ANSWERS TO REVIEW QUESTIONS
prepared by Rabbi Eliezer Chrysler of Kollel Iyun Hadaf
Rosh Kollel: Rabbi Mordecai Kornfeld
(a) Fruit become eligible to be designated as Bikurim - from the time it becomes Boser (when it can be recognized as a fruit [see Tos. Yom-Tov]).
(b) We learn this from the Pasuk in Ki Savo (in connection with the Keri'ah) "Hinei Heivesi es Reishis P'ri ha'Adamah" - which implies that although it is (fully-grown) fruit at the time of bringing, it was not at the time that it was designated.
(c) When the owner sights the first 'fruit' on his fig-tree (see Tiferes Yisrael), vine or pomegranate tree - he ties a reed (or a piece of string) round it and declares it Bikurim.
(d) According to R. Shimon, he remains obligated - to repeat the declaration after it has been detached, as implied by the Pasuk "ve'Lakachto me'Reishis Kol P'ri ha'Adamah" (suggesting that it must also be a fruit at the time of designation [see Tos. Yom-Tov and Tiferes Yisrael]).
(a) They would bring their Bikurim to Yerushalayim in large groups according to the Ma'amados - twenty-four groups of Yisre'elim (corresponding to the twenty-four Mishmaros of Kohanim and Levi'im, who served in the Beis-Hamikdash) who stood by the Korban Tamid as representatives of the people (see also Tiferes Yisrael).
(b) All the towns incorporating each particular Ma'amad would gather in the city where the head of that particular Ma'amad resided (rather than each person simply making his own way to Yerushalayim) was - due to the principle 'be'Rov Am Hadras Melech'.
(a) The night after they had gathered (before setting out for Yerushalayim - they would all sleep in the open, before setting out for Yerushalayim with their Bikurim ...
(b) ... to avoid becoming Tamei, were they to have slept indoors and someone had died in the house.
(c) The head of the Ma'amad's wake-up call was - 'Arise and let us (all) go up to Tzi'on to the House of Hashem' (see Tiferes Yisrael).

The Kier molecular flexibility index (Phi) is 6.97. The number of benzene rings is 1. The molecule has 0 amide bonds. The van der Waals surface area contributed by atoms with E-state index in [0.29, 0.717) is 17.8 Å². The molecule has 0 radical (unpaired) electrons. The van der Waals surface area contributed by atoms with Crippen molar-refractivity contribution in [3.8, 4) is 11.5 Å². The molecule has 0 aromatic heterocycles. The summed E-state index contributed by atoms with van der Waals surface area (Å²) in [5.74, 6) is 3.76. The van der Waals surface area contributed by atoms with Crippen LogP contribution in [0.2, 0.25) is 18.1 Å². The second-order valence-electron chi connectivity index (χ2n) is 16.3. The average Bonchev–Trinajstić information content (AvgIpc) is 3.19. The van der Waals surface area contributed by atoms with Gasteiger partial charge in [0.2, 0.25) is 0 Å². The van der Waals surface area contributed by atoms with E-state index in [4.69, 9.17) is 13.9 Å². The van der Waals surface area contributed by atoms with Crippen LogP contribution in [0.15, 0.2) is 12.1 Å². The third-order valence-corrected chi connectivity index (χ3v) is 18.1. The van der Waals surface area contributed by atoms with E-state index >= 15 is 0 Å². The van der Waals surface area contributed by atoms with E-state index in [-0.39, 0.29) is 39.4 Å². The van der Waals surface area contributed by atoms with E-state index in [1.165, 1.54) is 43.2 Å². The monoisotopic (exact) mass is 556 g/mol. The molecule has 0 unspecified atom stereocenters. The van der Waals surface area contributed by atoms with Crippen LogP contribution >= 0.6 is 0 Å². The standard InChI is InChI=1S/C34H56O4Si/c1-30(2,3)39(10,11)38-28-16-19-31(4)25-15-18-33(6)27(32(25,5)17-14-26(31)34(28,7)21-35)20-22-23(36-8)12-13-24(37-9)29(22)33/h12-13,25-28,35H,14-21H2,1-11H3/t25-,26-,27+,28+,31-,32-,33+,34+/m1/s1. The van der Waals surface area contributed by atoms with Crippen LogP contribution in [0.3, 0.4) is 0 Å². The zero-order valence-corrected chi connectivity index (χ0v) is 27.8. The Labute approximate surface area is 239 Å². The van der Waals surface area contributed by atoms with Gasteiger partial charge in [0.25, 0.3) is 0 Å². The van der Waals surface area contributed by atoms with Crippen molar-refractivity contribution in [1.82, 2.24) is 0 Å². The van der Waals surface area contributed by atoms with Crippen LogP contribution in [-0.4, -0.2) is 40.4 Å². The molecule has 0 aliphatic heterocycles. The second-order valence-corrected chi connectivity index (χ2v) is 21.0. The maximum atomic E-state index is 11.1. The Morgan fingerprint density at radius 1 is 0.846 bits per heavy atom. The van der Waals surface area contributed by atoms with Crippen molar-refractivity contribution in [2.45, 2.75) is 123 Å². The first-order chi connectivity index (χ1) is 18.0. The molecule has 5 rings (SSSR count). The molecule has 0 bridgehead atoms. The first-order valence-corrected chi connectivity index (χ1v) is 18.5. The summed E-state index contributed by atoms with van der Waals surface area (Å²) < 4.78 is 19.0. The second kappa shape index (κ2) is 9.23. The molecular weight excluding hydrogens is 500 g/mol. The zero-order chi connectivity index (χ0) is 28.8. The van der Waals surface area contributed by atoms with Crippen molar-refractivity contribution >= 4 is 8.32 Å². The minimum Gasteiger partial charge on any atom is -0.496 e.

(a) The difference between the Bikurim of those who lived near Yerushalayim and those who lived far is - that whereas the former brought fresh figs and grapes, the latter brought dried figs and raisins.
(b) The bull that walked in front of each owner - was brought as a Korban (as we learned in the second Perek, Mishnah 4).
(c) Its ...
1. ... horns - were overlaid with gold, whereas, on its
2. ... head - it wore a garland made of olive-branches.
(d) the choice of olive branches was either because the olive-tree, of all the fruit-trees that are subject to Bikurim, is the one that is mentioned closest to "Eretz" (Zeis-Shemen u'Devash), or because it is the most apt, with the freshest leaves for that purpose.
(a) The sound of the flute - accompanied them on their way to Yerushalayim.
(b) When they got close to Yerushalayim, after sending messengers to announce their imminent arrival - they arranged their baskets of fruit nicely, putting the nicest on top, and adding some fresh figs if they were bringing dried ones, and some grapes, if they were bringing raisins.
(c) Upon receiving the good news from the messengers - the heads of the Kohanim, the heads of the Levi'im and the treasurers of Hekdesh do when they would go out to meet them.
(d) The number of leaders who came out to meet them - would depend in the size of the group.